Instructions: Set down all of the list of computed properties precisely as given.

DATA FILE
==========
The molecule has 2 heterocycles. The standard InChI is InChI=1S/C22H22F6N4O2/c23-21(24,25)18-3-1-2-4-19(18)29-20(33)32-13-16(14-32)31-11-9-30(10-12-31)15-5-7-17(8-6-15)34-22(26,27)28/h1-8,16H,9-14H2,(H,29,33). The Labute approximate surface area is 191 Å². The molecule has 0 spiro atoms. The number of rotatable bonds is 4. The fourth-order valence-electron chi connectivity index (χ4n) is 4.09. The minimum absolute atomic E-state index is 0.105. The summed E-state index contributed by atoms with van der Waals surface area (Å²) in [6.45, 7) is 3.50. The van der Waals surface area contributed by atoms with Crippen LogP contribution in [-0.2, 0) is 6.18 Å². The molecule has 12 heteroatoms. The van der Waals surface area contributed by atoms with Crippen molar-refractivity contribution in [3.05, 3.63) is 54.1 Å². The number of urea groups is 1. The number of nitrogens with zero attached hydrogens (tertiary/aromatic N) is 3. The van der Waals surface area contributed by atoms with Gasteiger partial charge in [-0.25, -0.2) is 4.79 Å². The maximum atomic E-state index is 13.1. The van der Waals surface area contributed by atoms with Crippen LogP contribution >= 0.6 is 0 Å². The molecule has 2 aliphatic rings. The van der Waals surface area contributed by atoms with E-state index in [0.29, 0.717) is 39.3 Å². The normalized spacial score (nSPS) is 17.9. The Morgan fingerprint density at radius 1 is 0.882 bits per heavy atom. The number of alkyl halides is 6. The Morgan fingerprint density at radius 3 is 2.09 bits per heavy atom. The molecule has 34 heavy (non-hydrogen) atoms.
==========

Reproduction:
The molecule has 2 heterocycles. The standard InChI is InChI=1S/C22H22F6N4O2/c23-21(24,25)18-3-1-2-4-19(18)29-20(33)32-13-16(14-32)31-11-9-30(10-12-31)15-5-7-17(8-6-15)34-22(26,27)28/h1-8,16H,9-14H2,(H,29,33). The Labute approximate surface area is 191 Å². The molecule has 0 spiro atoms. The number of rotatable bonds is 4. The fourth-order valence-electron chi connectivity index (χ4n) is 4.09. The minimum absolute atomic E-state index is 0.105. The summed E-state index contributed by atoms with van der Waals surface area (Å²) in [6.45, 7) is 3.50. The van der Waals surface area contributed by atoms with Crippen LogP contribution in [-0.2, 0) is 6.18 Å². The molecule has 12 heteroatoms. The van der Waals surface area contributed by atoms with Crippen molar-refractivity contribution in [3.05, 3.63) is 54.1 Å². The number of urea groups is 1. The number of nitrogens with zero attached hydrogens (tertiary/aromatic N) is 3. The van der Waals surface area contributed by atoms with Gasteiger partial charge in [-0.25, -0.2) is 4.79 Å². The maximum atomic E-state index is 13.1. The van der Waals surface area contributed by atoms with Crippen LogP contribution >= 0.6 is 0 Å². The molecule has 2 aliphatic rings. The van der Waals surface area contributed by atoms with E-state index in [0.29, 0.717) is 39.3 Å². The normalized spacial score (nSPS) is 17.9. The Morgan fingerprint density at radius 1 is 0.882 bits per heavy atom. The number of alkyl halides is 6. The Morgan fingerprint density at radius 3 is 2.09 bits per heavy atom. The molecule has 34 heavy (non-hydrogen) atoms.